Utah Stories from the Beehive Archive

John Charles Frémont: Ad Man for Manifest Destiny

John C Fremont.jpg

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John Charles Frémont: Ad Man for Manifest Destiny


Explorer John Charles Fremont’s belief in “Manifest Destiny” paved the way for Western migration.

By the early 1840s, US leaders in favor of Western expansion lobbied for better surveys of the territory and reliable maps.  The US government responded by mounting scientific expeditions to gather information about the Far West.  One of the expedition leaders was John Charles Fremont, a trained topographer who certainly had expertise for the job.  But it was Fremont’s devout belief in the idea of “Manifest Destiny” that drove him personally to promote American settlement and acquisition of Western lands.

In the space of a dozen years, Fremont led five expeditions into the West, three of which took him to Utah.  During 1843-1844, his circuit of the West brought him down the Bear River through Cache Valley to the Great Salt Lake.  He wrote glowingly of the valleys, touting them as ideal locations for future settlement.  He paddled a leaky rubber boat on the Great Salt Lake and mapped the western edge of the Great Basin on his way to the coast.  Fremont's 1845 exploration brought him again to the Salt Lake Valley, this time via the Provo and Jordan Rivers, before heading west on the route later known as the Hastings Cutoff.  He was back in 1853 to find a route for the transcontinental railroad. 

Fremont’s detailed reports and excellent maps helped pave the way for mass migration.  His reports read like adventure stories, thanks to the editing skills of his wife Jessie.  They were also widely distributed thanks to Jessie’s father, the powerful Senator from Missouri, Thomas Hart Benton, who had his eye on the commercial potential of servicing western-bound migrants.  Fremont’s accounts of the West caught the imagination of a land-hungry public.  They found their way into travel guides and were even noted by the Royal Geographical Society in London.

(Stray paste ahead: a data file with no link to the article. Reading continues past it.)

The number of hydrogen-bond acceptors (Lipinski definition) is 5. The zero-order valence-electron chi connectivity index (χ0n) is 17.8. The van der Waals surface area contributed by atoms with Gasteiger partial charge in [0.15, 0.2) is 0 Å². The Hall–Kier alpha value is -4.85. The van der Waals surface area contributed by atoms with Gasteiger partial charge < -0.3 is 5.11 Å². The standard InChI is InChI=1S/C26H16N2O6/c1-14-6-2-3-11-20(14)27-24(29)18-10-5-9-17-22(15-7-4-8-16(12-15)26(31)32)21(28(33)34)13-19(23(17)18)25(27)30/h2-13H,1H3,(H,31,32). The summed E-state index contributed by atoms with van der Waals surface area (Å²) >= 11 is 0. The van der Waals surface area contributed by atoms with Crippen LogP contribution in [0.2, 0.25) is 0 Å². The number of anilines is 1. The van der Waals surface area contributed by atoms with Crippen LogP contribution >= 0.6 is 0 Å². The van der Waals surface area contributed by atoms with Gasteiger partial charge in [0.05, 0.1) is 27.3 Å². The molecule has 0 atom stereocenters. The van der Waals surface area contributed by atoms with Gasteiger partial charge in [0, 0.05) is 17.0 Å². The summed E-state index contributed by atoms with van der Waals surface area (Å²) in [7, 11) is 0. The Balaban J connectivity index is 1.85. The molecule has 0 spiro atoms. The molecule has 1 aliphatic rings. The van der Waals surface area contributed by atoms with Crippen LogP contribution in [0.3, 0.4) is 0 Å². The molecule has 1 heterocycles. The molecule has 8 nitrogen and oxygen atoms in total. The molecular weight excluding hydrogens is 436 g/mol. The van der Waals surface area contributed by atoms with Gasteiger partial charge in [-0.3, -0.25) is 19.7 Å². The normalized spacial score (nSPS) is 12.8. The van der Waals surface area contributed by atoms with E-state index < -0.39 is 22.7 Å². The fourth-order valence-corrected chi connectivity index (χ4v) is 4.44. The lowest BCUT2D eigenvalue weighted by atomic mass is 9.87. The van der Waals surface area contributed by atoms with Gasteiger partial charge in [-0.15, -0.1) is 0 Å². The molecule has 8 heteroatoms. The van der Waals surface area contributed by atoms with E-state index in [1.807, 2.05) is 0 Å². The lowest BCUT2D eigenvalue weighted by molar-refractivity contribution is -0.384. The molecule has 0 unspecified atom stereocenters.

Fremont's scientific achievements in exploring the West cannot be overstated.  But it was his efforts to publicize and stir enthusiasm for the country that influenced so many Americans to migrate.


Megan van Frank for Utah Humanities © 2014


Image: John C. Fremont and Solomon Nunes Carvalho taking astronomical observations, 1853-1854. Classified Collection 12300, Utah State Historical Society.

See John C. Fremont, The Exploring Expedition to the Rocky Mountains, Oregon and California (Buffalo: Derby, Orton and Mulligan, 1852); John C. Fremont, Memoirs of My Life (Chicago: Belford, Clarke, and Company 1887; reprint, New York: Cooper Square Press, 2001); Tom Chaffin, Pathfinder: John Charles Fremont and the Course of American Empire (New York: Hill and Wang, 2002); “John C. Frémont - Exploring Expedition to the Rocky Mountains, 1843,”Eyewitness: American Originals from the National Archives, online exhibition here;  Thomas G. Alexander, “Fremont’s Exploration,” Utah, The Right Place, Salt Lake City: Utah Division of State History, 1995, accessed http://historytogo.utah.gov; “Exploration in Utah” and “John Charles Fremont” entries in the online Utah History Encyclopedia, accessed at http://www.uen.org/utah_history_encyclopedia/


The Beehive Archive is a production of Utah Humanities. Find sources and the whole collection of past episodes at www.utahhumanities.org